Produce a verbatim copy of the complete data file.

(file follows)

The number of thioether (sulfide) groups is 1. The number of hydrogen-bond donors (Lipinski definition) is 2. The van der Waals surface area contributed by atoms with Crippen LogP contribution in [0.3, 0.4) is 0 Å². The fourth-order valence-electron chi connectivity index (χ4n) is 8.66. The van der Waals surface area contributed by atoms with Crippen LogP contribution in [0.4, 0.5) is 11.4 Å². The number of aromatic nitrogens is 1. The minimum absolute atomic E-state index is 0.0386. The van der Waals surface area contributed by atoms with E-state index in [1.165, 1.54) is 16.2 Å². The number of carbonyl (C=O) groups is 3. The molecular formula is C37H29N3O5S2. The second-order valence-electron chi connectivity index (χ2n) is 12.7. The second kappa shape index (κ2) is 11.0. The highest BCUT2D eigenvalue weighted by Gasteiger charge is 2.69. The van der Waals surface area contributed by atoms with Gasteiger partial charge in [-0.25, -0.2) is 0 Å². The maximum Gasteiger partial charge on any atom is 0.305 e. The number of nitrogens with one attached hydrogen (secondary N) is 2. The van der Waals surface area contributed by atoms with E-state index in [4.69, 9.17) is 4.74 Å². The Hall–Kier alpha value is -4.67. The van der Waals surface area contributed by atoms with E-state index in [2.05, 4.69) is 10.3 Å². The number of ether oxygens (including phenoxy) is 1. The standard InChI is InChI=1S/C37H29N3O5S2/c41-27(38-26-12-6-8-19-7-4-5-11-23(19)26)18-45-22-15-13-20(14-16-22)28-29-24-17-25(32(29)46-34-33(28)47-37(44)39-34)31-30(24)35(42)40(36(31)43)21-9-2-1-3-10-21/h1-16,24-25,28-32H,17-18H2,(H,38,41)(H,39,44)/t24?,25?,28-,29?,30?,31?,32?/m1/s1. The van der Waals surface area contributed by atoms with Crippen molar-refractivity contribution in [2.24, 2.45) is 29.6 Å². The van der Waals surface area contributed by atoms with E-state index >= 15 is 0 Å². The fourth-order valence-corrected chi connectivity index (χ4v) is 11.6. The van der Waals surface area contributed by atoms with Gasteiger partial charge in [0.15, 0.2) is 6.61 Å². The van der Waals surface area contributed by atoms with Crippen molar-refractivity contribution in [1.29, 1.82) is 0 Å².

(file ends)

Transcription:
The number of thioether (sulfide) groups is 1. The number of hydrogen-bond donors (Lipinski definition) is 2. The van der Waals surface area contributed by atoms with Crippen LogP contribution in [0.3, 0.4) is 0 Å². The fourth-order valence-electron chi connectivity index (χ4n) is 8.66. The van der Waals surface area contributed by atoms with Crippen LogP contribution in [0.4, 0.5) is 11.4 Å². The number of aromatic nitrogens is 1. The minimum absolute atomic E-state index is 0.0386. The van der Waals surface area contributed by atoms with E-state index in [1.165, 1.54) is 16.2 Å². The number of carbonyl (C=O) groups is 3. The molecular formula is C37H29N3O5S2. The second-order valence-electron chi connectivity index (χ2n) is 12.7. The second kappa shape index (κ2) is 11.0. The highest BCUT2D eigenvalue weighted by Gasteiger charge is 2.69. The van der Waals surface area contributed by atoms with Gasteiger partial charge in [-0.25, -0.2) is 0 Å². The maximum Gasteiger partial charge on any atom is 0.305 e. The number of nitrogens with one attached hydrogen (secondary N) is 2. The van der Waals surface area contributed by atoms with E-state index in [4.69, 9.17) is 4.74 Å². The Hall–Kier alpha value is -4.67. The van der Waals surface area contributed by atoms with E-state index in [2.05, 4.69) is 10.3 Å². The number of ether oxygens (including phenoxy) is 1. The standard InChI is InChI=1S/C37H29N3O5S2/c41-27(38-26-12-6-8-19-7-4-5-11-23(19)26)18-45-22-15-13-20(14-16-22)28-29-24-17-25(32(29)46-34-33(28)47-37(44)39-34)31-30(24)35(42)40(36(31)43)21-9-2-1-3-10-21/h1-16,24-25,28-32H,17-18H2,(H,38,41)(H,39,44)/t24?,25?,28-,29?,30?,31?,32?/m1/s1. The van der Waals surface area contributed by atoms with Crippen molar-refractivity contribution in [2.24, 2.45) is 29.6 Å². The van der Waals surface area contributed by atoms with E-state index >= 15 is 0 Å². The fourth-order valence-corrected chi connectivity index (χ4v) is 11.6. The van der Waals surface area contributed by atoms with Gasteiger partial charge in [0.15, 0.2) is 6.61 Å². The van der Waals surface area contributed by atoms with Crippen molar-refractivity contribution in [1.29, 1.82) is 0 Å².